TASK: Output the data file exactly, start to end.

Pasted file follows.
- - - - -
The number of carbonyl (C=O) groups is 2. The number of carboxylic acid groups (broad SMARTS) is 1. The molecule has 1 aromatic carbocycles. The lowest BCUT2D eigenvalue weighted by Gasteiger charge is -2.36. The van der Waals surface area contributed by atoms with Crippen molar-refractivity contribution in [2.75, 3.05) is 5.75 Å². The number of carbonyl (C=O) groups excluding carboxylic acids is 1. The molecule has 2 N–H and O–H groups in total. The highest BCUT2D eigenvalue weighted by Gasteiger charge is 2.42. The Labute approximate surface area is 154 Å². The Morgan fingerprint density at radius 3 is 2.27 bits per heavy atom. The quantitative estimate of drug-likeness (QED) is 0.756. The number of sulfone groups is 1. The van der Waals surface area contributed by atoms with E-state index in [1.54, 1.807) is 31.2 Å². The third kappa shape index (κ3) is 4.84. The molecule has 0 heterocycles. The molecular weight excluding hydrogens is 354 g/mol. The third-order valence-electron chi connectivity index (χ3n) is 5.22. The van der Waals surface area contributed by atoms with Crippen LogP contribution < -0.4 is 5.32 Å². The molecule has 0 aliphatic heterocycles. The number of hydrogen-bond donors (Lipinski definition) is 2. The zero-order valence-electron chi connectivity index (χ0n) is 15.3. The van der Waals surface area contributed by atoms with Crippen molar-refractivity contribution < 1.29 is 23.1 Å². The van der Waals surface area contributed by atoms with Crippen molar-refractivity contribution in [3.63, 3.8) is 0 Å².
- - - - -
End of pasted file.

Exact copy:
The number of carbonyl (C=O) groups is 2. The number of carboxylic acid groups (broad SMARTS) is 1. The molecule has 1 aromatic carbocycles. The lowest BCUT2D eigenvalue weighted by Gasteiger charge is -2.36. The van der Waals surface area contributed by atoms with Crippen molar-refractivity contribution in [2.75, 3.05) is 5.75 Å². The number of carbonyl (C=O) groups excluding carboxylic acids is 1. The molecule has 2 N–H and O–H groups in total. The highest BCUT2D eigenvalue weighted by Gasteiger charge is 2.42. The Labute approximate surface area is 154 Å². The Morgan fingerprint density at radius 3 is 2.27 bits per heavy atom. The quantitative estimate of drug-likeness (QED) is 0.756. The number of sulfone groups is 1. The van der Waals surface area contributed by atoms with E-state index in [1.54, 1.807) is 31.2 Å². The third kappa shape index (κ3) is 4.84. The molecule has 0 heterocycles. The molecular weight excluding hydrogens is 354 g/mol. The third-order valence-electron chi connectivity index (χ3n) is 5.22. The van der Waals surface area contributed by atoms with Crippen LogP contribution < -0.4 is 5.32 Å². The molecule has 0 aliphatic heterocycles. The number of hydrogen-bond donors (Lipinski definition) is 2. The zero-order valence-electron chi connectivity index (χ0n) is 15.3. The van der Waals surface area contributed by atoms with Crippen molar-refractivity contribution < 1.29 is 23.1 Å². The van der Waals surface area contributed by atoms with Crippen molar-refractivity contribution in [3.63, 3.8) is 0 Å².